Steven D. Carlson – Fridley, 2023 Outstanding American
Steve Carlson started wrestling in 7th grade at Fridley, Minnesota, where Coach Don Meyers started the wrestling program in 1958. Nine years later, Fridley was Team State Champions in the one-class system. Carlson is still today the only two-time State Champion from Fridley. In 1967, Steve won at 138 pounds, and the following year won State at 154 pounds.
In 1967 Carlson’s record was 26–3, and he took 2nd in the District losing to Tim Stenson from Coon Rapids. He then found himself in the Region wrestle-backs and had to face Stenson for 3rd place with the winner qualifying for State. Steve scored a reversal in the last few seconds of the match to win by a point and qualify for State. The following weekend Carlson cruised through the State Tournament without a close match and won in the finals by a score of 11-0. Taking second in Districts, third in Regions, and first in State was a story told in Fridley for many years. The lesson: “Each match provides a new opportunity – and history does not dictate destiny.”
In 1968, Carlson moved up Two weight classes and was undefeated with a record of 31–0 with 21 pins and placing first in Districts as well as Regions, but the 154-pound weight class was deemed the toughest weight class in the tournament with three prior State Champions and one Jim Klemz, who was a three-time third-place finisher at State. Carlson’s only close match was with Klemz, who ended up taking took third place again by beating the other two defending State Champions.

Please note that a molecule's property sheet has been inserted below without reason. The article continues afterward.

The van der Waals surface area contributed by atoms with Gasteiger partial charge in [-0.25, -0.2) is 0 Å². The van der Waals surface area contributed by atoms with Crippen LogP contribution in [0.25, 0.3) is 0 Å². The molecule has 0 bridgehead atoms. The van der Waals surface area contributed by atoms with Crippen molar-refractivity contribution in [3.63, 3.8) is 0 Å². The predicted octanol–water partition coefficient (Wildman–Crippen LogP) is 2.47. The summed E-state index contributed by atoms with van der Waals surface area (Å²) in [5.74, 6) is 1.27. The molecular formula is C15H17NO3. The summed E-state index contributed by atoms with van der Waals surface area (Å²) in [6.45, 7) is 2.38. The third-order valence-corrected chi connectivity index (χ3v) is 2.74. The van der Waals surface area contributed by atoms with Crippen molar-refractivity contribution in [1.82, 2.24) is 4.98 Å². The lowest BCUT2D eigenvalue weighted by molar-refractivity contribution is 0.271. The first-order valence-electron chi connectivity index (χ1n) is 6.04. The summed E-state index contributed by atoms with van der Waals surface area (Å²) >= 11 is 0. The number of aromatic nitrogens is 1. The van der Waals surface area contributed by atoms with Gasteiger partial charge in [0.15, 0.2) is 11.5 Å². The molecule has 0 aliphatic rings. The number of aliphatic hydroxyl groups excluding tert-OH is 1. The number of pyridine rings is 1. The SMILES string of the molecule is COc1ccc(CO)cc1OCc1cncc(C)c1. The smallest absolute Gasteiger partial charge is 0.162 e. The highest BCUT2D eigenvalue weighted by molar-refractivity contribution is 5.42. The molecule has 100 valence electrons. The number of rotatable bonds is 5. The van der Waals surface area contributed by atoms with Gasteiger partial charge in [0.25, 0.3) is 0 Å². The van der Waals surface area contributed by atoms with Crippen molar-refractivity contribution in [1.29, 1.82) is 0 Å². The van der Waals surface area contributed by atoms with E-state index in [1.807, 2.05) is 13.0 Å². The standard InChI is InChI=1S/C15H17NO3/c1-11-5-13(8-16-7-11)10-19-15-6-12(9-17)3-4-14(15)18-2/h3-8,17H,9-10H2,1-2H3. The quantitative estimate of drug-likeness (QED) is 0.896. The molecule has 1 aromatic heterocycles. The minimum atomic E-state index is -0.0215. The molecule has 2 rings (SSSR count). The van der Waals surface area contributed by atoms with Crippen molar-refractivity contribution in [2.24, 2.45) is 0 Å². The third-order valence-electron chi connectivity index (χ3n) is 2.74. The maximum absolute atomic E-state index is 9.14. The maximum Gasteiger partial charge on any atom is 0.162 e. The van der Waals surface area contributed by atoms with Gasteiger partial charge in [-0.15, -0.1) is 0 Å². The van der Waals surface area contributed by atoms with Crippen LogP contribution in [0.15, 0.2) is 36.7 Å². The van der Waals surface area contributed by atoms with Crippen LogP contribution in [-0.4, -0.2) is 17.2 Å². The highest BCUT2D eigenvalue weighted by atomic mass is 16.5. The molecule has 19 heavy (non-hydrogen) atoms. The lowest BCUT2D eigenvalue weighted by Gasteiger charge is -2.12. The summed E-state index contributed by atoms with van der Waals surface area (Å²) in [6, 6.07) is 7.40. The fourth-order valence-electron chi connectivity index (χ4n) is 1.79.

In addition to winning the State Championship up two weights from 138 pounds to 154 pounds, Steve wrestled at 175 pounds in the Dual Meet with Cooper. Fridley was ranked #1, and Cooper #2. The match was close, and Coach Meyers told Carlson, “We are going to move you up to 175 pounds, and We Need a Pin.” Carlson followed Coach Meyer’s instructions and pinned the Cooper 175-pound wrestler, who went on to be the 175-pound Individual State Champion.
Carlson was rated one of the top two 154-pounders wrestlers in the Nation by USA Amateur Wrestling. As a result, he had a number of offers for college scholarships but chose the University of Minnesota, which is where his coach, Don Meyers, and a number of past Fridley wrestlers had competed.
Between his Junior and Senior year of High School, Carlson was a member of the USA Pan American team as the “Bat Boy” for the actual wrestlers. This gave Carlson a chance to work out with some of the best wrestlers in the Nation during the four weeks he spent with the team. This tremendous experience gave Carlson’s wrestling prowess a huge boost.
In 1968, Freshmen were not allowed to compete at the Division I level. They were supposed to be spending their first year adapting to the classroom and working on their grades.
Carlson’s first opportunity to compete after High School came in an open qualifying tournament for Team USA. Carlson was unseeded but ended up defeating a number of nationally-ranked wrestlers to get into the finals. Steve defeated the “Outstanding Wrestler” of the Big 10 Tournament in the Finals and, as a result, was awarded the “Outstanding Wrestler” of the 1969 United States Wrestling Federation Freestyle Tournament.